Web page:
Newly released data from the Drug Enforcement Agency and published by the Washington Post form a treasure trove of information about the power players inextricably tied to the opioid epidemic.
Related: Florida’s opioid crisis: billions of pills, millions in campaign cash
The records, obtained after the Post and HD Media sued to make the database public, show shipments, down to a pill, of hydrocodone and oxycodone. We know which companies made the drugs, which companies distributed them and which pharmacies received them.
Florida was already known as a state key to the health crisis — a place where lax regulations on pain clinics drew addicts from across the country.
Now we know much more.
1. Tampa Bay was a hotspot.
Nationally, between 2006 and 2012, pharmacies bought enough opioids to give everyone in the country 36 pills per year. The rate was even higher in and around Tampa Bay — Citrus, Hernando, Pasco, Hillsborough, Pinellas, Manatee and Sarasota counties all received more per person than the national average. Pills flowed into Hernando County at nearly twice the national average, ranking second in the state behind North Florida’s Baker County.
Tampa, Florida’s third-largest city by population, ranked first in the total number of pills — receiving 410 million tablets in the period.
2. Five of the top 10 pharmacies were in Tampa
Ten pharmacies received more than 10 million pills over the period. Five of them are in Tampa.
|1||WALGREENS MAIL SERVICE, INC.||ORLANDO||62,926,800|
|3||AETNA RX HOME DELIVERY LLC||PLANTATION||20,518,060|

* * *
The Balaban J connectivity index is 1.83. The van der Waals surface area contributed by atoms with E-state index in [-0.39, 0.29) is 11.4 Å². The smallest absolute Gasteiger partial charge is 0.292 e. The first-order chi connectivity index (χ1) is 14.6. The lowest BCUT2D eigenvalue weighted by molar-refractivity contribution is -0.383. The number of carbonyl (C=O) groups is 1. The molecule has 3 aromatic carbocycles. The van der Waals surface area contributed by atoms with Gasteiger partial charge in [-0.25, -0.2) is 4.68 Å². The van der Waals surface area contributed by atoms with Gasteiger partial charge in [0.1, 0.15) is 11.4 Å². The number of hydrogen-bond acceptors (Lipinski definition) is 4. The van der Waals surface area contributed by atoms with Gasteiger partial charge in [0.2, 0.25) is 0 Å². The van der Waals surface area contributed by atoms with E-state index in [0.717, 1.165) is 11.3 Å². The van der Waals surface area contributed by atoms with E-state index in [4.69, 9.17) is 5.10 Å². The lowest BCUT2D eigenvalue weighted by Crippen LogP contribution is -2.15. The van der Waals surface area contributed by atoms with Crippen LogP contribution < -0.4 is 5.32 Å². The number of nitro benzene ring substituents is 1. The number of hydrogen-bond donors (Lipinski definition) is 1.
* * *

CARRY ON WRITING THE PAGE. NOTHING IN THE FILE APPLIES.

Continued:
|4||J & H STORES INC||FT LAUDERDALE||17,513,180|
|6||GENERIC DEPOT #2 INC||PEMBROKE PINES||14,119,630|
|7||OMNICARE PHARMACY OF FL, LP||TAMPA||13,816,900|
|9||ACCUMED RX INC||TAMPA||10,809,936|
|10||OMNICARE PHARMACY OF FLORIDA||SANFORD||10,554,700|
3. The top distributors were named in Pam Bondi’s lawsuit.
The top five opioid distributors by volume over the period — Walgreens, Cardinal Health, McKesson, CVS and AmerisourceBergen — were all named in former Florida Attorney General Pam Bondi’s high-profile lawsuit. Those five companies moved 4.4 billion pills in those seven years. “Walgreens and CVS joined the race to sell as many opioids as possible, including by failing to institute safeguards and by marketing opioids to their vast networks of retail pharmacy stores and in-store pharmacists,” Bondi’s team said.
4. But the next biggest distributors, not yet named in the lawsuit, are also household names.
Ranking sixth and seventh among Florida’s top opioid distributors: Walmart and Publix. The two supermarket behemoths received more than 483 million pills to their pharmacies during the period, more than 8 percent of the market. Walmart ranked sixth nationally, but Publix, which only has locations in the U.S. South, is a much smaller player outside of Florida.
5. Opioid manufacturers and distributors are political heavy hitters
Florida’s top manufacturers and distributors (the 15 companies responsible for making and distributing 90 percent of the state’s opioids) have given more than $22 million in state campaign contributions since 1993. That includes money directly from the corporations, as well as from top executives.
Publix led the way, with more than $13.8 million. Walmart, Walgreens, Actavis and CVS have all given six-figure amounts.
“You had pharmacies and pharmaceutical companies that had enormous amounts of influence in Tallahassee through donations of course to campaigns and to political parties,” said Pasco County Tax Collector Mike Fasano, a longtime former Republican state lawmaker.
The top recipients were committees connected to pro-business groups like the Chamber of Commerce (which received more than $4.3 million) and the Florida Retail Federation ($3.3 million). The Republican Party directly received $3.9 million, and the Democratic Party took nearly $900,000.
(EDITOR’S NOTE: A prior version of the story incorrectly ranked Walmart and Publix among the state’s top opioid distributors. The companies rank sixth and seventh.)
Times/Herald staff writer Emily L. Mahoney contributed reporting.